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“I picked a few people in the crowd and was basically staring at them pretty much after every point” – How Andy Murray recreated magic on Centre Court

The former world No 1 is through to the third round at a Grand Slam for the first time in four years

Andy Murray at Wimbledon in 2021 Andy Murray at Wimbledon in 2021 © AI / Reuters / Panoramic

For the second match in a row, Andy Murray kept the fans and his support box on the edge of their seats before coming from two-sets-to-one down to defeat world No 151 Oscar Otte 6-3, 4-6, 4-6, 6-4, 6-2 and advance to the third round at Wimbledon. Murray needed three hours and 51 minutes to defeat the German qualifier, who had also stretched Alexander Zverev to five sets at Roland-Garros in May.

After undergoing hip surgeries in 2018 and 2019, sustaining a pelvic injury at the end of 2019, and testing positive for COVID-19 earlier this year (which forced him to miss the Australian Open), Murray called the win one of the most satisfying of his career while speaking to the press.

“A lot of what I’m doing now is harder than a lot of the stuff I was doing when I was in my mid 20s in many ways because of the physical issues that I have had and stuff. Yes, it’s tough obviously going out and playing matches of that length when you know you have not had many matches, not had loads of preparation. And not played a whole lot of grass court tennis in four years.”

The match was halted at 2-2 in the fourth set in order for the roof on Centre Court to be closed, and that might have proven to be a pivotal moment for Murray, as he came back stronger and energized in the final act of the match, egged on by a vociferous Centre Court crowd.

Murray: “I picked a few people in the crowd and was basically staring at them pretty much after every point”

The Brit said that playing in such an atmosphere with thousands cheering him on was one of the reasons he still continues to compete. “It has been tough. But that’s one of the reasons why I’m still playing is because of moments like that. Why would you want to give that up (smiling)? You know, the atmosphere the last – it was good the whole match, but especially the last hour and a half was brilliant. I still enjoy that. I mean, it’s not the only thing. Like I said the other day, there is many factors that go into it, but that’s one of them. I mean, playing in atmospheres like that, and, creating moments and memories like that, yeah, is one of the reasons why I’m still playing.”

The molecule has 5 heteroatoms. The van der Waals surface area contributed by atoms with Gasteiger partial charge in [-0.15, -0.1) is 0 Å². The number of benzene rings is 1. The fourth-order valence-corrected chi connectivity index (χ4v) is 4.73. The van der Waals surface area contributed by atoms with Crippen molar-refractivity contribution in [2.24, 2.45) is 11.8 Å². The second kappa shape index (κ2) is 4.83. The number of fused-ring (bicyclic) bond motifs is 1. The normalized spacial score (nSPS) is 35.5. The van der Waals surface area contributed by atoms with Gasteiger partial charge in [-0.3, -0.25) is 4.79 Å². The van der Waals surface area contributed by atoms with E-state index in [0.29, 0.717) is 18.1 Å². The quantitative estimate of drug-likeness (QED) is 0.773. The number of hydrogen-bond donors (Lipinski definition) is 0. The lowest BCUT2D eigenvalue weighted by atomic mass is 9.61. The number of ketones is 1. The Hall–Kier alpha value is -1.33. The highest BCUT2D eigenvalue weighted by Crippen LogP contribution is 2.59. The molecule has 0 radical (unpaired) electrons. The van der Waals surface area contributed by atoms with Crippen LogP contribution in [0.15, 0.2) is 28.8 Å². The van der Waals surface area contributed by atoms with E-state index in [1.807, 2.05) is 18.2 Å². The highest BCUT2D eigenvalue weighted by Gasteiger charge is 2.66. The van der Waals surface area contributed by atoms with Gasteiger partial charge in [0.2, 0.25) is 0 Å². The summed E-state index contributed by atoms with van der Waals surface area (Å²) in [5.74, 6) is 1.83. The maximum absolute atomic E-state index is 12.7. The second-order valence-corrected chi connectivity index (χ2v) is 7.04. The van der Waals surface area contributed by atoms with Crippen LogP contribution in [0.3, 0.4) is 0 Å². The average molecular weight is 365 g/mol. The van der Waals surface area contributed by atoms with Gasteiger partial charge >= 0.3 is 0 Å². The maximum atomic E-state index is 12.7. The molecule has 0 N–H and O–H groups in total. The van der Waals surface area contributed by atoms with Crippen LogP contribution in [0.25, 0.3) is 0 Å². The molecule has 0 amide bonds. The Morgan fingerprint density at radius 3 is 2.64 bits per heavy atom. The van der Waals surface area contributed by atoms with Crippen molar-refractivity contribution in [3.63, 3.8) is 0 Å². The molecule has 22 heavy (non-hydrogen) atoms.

The 34-year-old Brit explained how he fed off the crowd energy, and picked on a few specific fans to focus on during the match to keep him motivated. “I think in the last hour and a half of the match when we came back out after the roof, I was, like, I need to have more energy, I need to try and engage with the crowd more. I picked a few people in the crowd and was basically staring at them pretty much after every point and trying to just engage with them. The crowd created a great atmosphere, but I think I was also engaging them and we were feeding off each other a lot at the end. I’m aware in the moment I know what a great atmosphere is in tennis. I have played in a few of them over the years, and that was definitely one of them. Obviously when the atmosphere is like that and things are going your way, it’s a nice feeling.”

“Difficult to watch” – Andy Murray on what his family grows through during these kind of matches

During his first-round on Monday, Murray put his fans and family through a rollercoaster ride. He led two-sets-to-love and 5-0 in the third set against Nikoloz Basilashvili before the 24th seed won seven games in a row to claim the third set. Murray bounced back to win the fourth set and had another difficult time on Wednesday.

When asked if he knew what his family went through while watching him play these kind of matches, Murray said he knew it was difficult for them to watch while being on the sidelines.

“The one time where I kind of realized, it’s slightly different from a match like tonight, but when I watch back like the highlights of the Wimbledon final in 2013, seeing my mom in the crowd and at the end of the match, when I had the match points and then he came back in that game, I found that quite difficult to watch to see how hard it was for my mom and my wife. I kind of realized then what it must be like for them. But that was in the most kind of intense of matches and intense of moments. But they should be used to it by now.”

Murray will now face 10th seed Denis Shapovalov, who received a walkover from Pablo Andujar, on Friday for a place in the fourth round.

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